What insurtech CEOs look for in a partner

Shared vision is just one element

What insurtech CEOs look for in a partner


By Jen Frost

Shared vision, openness and strong relationships are all traits that Insurtech CEOs look for in a carrier partner, executives have said.

During a panel session during InsureTech Connect’s 2023 Las Vegas event, insurtech leaders described what they look for when considering how they work with and select insurers and other partners.

Carriers have undergone a “shift” in how they look at insurtech – Policygenius CEO

Over the last decade, a “real shift” has occurred when it comes to insurance carrier willingness to partner with insurtech businesses, according to Jennifer Fitzgerald, Policygenius CEO and co-founder.

“In the early days, we had to work through a third party BGA, we weren't able to get appointed with life carriers directly,” Fitzgerald said. “I remember one P&C carrier, I finally got through to the regional sales manager for Brooklyn [and they] gave us an appointment to sell in Williamsburg, Brooklyn, where we had our co-working space.

“I was like, I don't think you get the model that we're trying to build here.”

Fast-forward a few years, and Policygenius, which was acquired by Zinnia in 2023, has worked with carriers to develop new products and models of underwriting, Fitzgerald said.

“With the combined company with Zinnia, we're really seeing an exciting market receptiveness to that end-to-end value proposition, from consumer to distributor to carrier, so it's been a real evolution,” Fitzgerald said. “That's probably been one of the biggest benefits to the whole insurtech rollercoaster, is it you really pulled along and gave some proof points to a several-hundred-year-old industry that's not well known for moving quickly and innovating.”

The Policygenius CEO labelled the pace of change at insurance carriers over the last decade “remarkable”.

“It's not something I would have predicted 10 years ago, just based on the initial reception that we got in the industry,” Fitzgerald said.

“Deep partnerships” vital for insurtech Betterfly

For Eduardo della Maggiora, Betterfly CEO and founder, carrier partnerships rank “if not number one, number two” in terms of importance.

“What we're trying to create, and what we're building at Betterfly is a new category with the incumbent,” della Maggiora said. “We decided early on, and this was a very big bet, because at the beginning we didn't know how it would work out, [to] … choose one partner for every market we open and go with a value proposition … that is differentiation on product, a product or service that is 10x better, and not necessarily competing on price per se.”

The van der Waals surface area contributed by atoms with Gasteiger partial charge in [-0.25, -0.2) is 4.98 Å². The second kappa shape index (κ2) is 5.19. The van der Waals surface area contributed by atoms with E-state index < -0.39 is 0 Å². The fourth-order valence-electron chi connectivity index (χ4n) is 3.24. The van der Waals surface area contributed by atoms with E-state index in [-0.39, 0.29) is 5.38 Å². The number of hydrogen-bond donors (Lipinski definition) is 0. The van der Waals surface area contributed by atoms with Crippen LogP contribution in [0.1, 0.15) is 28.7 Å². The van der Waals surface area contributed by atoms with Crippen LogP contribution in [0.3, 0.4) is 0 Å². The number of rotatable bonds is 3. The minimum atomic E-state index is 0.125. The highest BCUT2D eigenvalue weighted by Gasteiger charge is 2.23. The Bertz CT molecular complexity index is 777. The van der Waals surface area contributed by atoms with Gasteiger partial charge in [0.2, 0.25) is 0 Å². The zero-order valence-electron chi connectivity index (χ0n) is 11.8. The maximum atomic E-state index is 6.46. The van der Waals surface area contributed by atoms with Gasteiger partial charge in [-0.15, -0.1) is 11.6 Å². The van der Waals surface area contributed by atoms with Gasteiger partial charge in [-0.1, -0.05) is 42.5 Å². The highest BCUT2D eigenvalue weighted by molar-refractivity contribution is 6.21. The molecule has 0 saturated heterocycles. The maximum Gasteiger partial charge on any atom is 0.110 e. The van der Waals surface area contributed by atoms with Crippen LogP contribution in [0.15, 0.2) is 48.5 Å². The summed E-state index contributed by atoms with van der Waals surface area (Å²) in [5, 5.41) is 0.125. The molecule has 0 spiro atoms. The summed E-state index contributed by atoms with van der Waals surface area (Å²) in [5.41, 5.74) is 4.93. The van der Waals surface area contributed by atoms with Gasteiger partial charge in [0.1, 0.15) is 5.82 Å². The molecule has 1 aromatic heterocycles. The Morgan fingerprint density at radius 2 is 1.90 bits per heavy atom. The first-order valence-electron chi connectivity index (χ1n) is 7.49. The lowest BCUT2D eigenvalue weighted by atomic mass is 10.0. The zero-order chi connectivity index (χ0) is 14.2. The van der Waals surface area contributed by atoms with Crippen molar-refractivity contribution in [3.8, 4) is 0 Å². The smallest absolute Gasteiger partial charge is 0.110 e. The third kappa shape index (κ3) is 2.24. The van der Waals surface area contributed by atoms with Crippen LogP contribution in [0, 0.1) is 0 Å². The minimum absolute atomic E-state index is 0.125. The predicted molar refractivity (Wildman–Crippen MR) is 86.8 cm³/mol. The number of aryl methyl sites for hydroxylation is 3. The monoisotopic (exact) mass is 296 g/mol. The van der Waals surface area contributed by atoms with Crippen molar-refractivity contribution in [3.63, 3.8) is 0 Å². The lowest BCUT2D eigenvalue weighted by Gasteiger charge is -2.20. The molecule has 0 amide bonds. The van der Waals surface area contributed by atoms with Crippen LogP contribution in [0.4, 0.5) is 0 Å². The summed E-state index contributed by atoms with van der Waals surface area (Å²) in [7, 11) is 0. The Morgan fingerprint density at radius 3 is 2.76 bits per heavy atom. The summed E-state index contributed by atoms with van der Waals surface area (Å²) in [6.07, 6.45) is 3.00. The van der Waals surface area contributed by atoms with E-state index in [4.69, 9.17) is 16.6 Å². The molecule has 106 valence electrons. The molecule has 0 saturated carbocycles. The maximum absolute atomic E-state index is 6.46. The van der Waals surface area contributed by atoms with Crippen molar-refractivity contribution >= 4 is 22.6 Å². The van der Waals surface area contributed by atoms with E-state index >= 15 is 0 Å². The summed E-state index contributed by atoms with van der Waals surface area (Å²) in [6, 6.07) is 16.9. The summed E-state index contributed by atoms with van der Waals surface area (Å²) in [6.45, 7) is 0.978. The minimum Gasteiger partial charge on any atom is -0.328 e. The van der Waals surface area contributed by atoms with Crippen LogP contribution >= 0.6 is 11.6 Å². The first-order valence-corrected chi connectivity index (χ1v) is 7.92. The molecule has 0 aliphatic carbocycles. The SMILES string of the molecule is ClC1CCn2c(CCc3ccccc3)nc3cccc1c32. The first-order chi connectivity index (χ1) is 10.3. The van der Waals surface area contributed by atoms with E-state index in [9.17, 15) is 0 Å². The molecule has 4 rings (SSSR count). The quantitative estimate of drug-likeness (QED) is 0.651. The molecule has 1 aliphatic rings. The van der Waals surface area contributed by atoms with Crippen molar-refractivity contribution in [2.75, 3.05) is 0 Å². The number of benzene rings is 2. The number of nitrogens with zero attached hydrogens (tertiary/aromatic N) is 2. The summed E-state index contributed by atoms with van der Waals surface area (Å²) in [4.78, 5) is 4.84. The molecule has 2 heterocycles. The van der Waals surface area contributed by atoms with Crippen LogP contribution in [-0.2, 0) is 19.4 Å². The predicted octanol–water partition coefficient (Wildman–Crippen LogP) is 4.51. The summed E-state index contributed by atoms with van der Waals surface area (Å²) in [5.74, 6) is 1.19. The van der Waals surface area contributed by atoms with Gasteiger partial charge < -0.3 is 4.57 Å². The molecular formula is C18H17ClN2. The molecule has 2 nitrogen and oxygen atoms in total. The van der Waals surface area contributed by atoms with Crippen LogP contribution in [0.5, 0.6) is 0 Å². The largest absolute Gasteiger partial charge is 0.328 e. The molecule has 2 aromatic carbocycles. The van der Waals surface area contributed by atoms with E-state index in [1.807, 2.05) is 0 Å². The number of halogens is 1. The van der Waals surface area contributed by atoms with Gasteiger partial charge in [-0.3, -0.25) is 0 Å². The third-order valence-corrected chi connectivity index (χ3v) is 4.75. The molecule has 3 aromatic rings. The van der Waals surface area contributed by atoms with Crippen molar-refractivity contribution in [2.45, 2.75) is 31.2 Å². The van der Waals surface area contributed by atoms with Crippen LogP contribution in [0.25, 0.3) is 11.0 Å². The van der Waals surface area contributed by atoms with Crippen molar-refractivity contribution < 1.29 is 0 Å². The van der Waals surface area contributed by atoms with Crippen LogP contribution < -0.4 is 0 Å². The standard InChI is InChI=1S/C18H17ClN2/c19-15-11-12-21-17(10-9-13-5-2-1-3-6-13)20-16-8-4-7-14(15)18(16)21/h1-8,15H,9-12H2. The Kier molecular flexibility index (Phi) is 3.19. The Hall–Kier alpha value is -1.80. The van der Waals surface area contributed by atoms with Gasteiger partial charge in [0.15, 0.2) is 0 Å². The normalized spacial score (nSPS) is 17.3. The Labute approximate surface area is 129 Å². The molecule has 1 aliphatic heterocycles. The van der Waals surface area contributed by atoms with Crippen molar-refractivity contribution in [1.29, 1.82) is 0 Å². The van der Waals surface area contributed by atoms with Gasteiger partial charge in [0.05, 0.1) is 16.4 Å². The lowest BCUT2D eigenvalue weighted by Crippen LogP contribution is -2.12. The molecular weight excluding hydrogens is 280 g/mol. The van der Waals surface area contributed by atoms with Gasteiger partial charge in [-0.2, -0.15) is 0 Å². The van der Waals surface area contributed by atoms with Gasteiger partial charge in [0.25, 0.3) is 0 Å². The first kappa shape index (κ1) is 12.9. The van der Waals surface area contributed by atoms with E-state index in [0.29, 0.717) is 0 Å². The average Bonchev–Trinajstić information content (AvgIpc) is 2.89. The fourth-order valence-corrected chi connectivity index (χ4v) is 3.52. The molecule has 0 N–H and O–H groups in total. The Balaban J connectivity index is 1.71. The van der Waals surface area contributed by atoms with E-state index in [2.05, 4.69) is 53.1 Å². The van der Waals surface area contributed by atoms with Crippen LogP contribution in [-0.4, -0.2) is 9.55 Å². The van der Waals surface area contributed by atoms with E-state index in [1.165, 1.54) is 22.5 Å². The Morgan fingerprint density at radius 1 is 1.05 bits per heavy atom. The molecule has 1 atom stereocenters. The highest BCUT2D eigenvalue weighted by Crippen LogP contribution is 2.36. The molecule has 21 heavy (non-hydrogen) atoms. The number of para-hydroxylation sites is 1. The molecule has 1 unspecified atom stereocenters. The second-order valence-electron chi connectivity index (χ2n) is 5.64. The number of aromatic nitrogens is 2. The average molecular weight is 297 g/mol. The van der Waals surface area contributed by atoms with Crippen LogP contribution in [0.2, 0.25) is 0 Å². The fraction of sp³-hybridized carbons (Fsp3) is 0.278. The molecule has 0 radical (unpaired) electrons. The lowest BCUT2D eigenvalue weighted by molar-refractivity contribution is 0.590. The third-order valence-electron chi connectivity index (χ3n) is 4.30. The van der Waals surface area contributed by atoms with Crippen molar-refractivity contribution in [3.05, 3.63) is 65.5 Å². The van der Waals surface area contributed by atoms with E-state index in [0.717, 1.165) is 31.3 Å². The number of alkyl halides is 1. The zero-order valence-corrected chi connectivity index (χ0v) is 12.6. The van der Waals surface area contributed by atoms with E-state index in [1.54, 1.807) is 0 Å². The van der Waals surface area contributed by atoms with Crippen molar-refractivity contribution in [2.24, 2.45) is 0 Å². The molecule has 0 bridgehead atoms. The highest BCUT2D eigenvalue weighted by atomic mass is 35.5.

This approach and looking to distribute products in a different way has meant Chilean wellness and fitness platform Betterfly has had to work “very closely” with insurance partners, della Maggiora said.

“Disrupting the whole value chain … is very difficult,” della Maggiora said. “The way to do so is through deep partnerships with incumbents.”

“Shared vision” a critical component of insurtech/carrier relationships –  Cover Genius CEO

Being on the same page was also touted as a vital characteristic of any potential partner.

“From our point of view, a really good partner is someone who you can have a shared vision with, and then you can also have shared objectives of what you're trying to achieve,” said Angus McDonald, Cover Genius CEO and co-founder.

Bad partnerships emerge when companies lack alignment and transparency, according to the Sydney-headquartered global distribution platform CEO.

“Then it just can become a sales exercise for one party to be selling some sort of software solution to them,” McDonald said.

Unqork CEO on approaching a partnership like an integration

Gary Hoberman, Unqork CEO and co-founder, likened corporate partnerships to integrations.

For large companies, it can be a “pain” to bring in a new partner, and codeless platform Unqork looks to take a “plug and play” approach, Hoberman said.

“To us, it's about the successes, your application goes live, and your customers are happy and you're secure –  like there's a view there,” he said. “And if that's your target, and you want to make software engineering fun, you don't need to own every aspect of that, you want to bring in the right partners to do that.”

In a more difficult fundraising market, partnering to achieve goals can prove more critical than ever, according to the CEO of New York-headquartered Unqork.

“I'd say in the corporate world, that should be the exact same way you're thinking through it,” Hoberman said.

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